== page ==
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I know the basics of PHP and MySQL. If I have a table called "Table1" having the "id", "name", "count". When the user submits messages, it will be made pending so that moderators have to approve it. So, there would be several moderators in my site and when two or more mods accepts the messages of the same user at the same time(which will update the message table as well as the "Table1" - increment "count" by 1), it cause problems. Am I correct ?

So, how to solve this ?


table1 contains the details of the registered users. another table("Table2") is used to store the messages which will store the user id, unique msg id, message, date, etc


the mod would update a field in the message table for those messages that he accepted (update table2 set approved=1 where msgid = 123). and also, when he accept it, an update statement will be executed for table1 (update table1 set count = count+1 where userid = 5). like that, i can eliminate the calling of count() - select count(msgid) from table2 where userid = 5

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using transactions , dev.mysql.com/doc/refman/5.0/en/commit.html –  Haim Evgi Nov 14 '11 at 6:27
what is "Table1" having the "id", "name", "count"? the approvals? or the messages? Do you have one or two tables? explain better the structure of the two tables in case. –  stivlo Nov 14 '11 at 6:27
why would a moderator not jsut set the approved column to "1" from 0 –  Dagon Nov 14 '11 at 6:28
thank you table1 contains the details of the registered users. another table is used to store the messages which will store the user id, unique msg id, message, date, etc. –  Vpp Man Nov 14 '11 at 6:31

3 Answers 3

up vote 0 down vote accepted

There is no concurrency issue when issuing UPDATE table1 SET count = count + 1 WHERE id = ? see the possible duplicate link I provided for more reading on mysql & concurrency.

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thank you. so i dont have to explicitly do locking or take care of the concurrency ? the current scenario is, update the count when multiple moderators accepts several message of the same user at the same time. also, at that time this count will be accessed by viewers of my site. so a "select" query will also be performed at the same time. –  Vpp Man Nov 14 '11 at 6:46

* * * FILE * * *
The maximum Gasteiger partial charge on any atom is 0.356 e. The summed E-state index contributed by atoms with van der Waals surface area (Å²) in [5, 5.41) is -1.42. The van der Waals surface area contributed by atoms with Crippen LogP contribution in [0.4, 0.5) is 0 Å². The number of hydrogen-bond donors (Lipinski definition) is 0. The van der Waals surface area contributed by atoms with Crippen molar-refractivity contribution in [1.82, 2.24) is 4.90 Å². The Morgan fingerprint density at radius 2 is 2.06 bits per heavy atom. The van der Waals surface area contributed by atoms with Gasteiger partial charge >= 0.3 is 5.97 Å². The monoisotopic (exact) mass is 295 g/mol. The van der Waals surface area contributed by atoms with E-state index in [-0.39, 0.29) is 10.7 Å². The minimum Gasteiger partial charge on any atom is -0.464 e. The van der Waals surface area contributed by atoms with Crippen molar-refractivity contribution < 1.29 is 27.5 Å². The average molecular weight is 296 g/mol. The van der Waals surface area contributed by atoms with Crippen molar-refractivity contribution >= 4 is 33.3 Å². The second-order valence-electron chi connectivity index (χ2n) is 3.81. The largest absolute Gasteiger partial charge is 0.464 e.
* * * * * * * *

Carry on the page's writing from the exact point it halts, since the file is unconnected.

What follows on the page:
There might be if table1 has an update trigger on it. –  Brian Hooper Nov 14 '11 at 8:27
@BrianHooper Thanks for the clarification –  RC. Nov 14 '11 at 10:48

Use Lock, unlock *tables* in mysql.

MySQL enables client sessions to acquire table locks explicitly for the purpose of cooperating with other sessions for access to tables, or to prevent other sessions from modifying tables during periods when a session requires exclusive access to them. A session can acquire or release locks only for itself. One session cannot acquire locks for another session or release locks held by another session.

Refer : http://dev.mysql.com/doc/refman/5.0/en/lock-tables.html

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so when the table is locked and when a query is performed, it will wait ? –  Vpp Man Nov 14 '11 at 6:49
Please explain not getting what is ur doubt? –  user319198 Nov 14 '11 at 6:57
i mean, if i had locked the table and perform the operation, and at that time another user tries to access that locked table, then that user's query will be in wait ? and how much time will it take if i am locking a table and performing the update then unlock the tables ? –  Vpp Man Nov 14 '11 at 7:03
in practice, this often ends up being the shortest portion of the operation. –  user319198 Nov 14 '11 at 7:26
means, it is very quick ? also, what is the difference between transaction and locking ? when performing a transaction, will it implicitly locks the table ? –  Vpp Man Nov 14 '11 at 7:29

You Should use Concurrency (Multi User access) and Locking. In fact Designing application code to take account of concurrency issues is essential.

You can Find The best online tutorial for Locks in mySql here.

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what happens when a table is locked ? same as transaction, except it will not roll back changes ? –  Vpp Man Nov 14 '11 at 6:47

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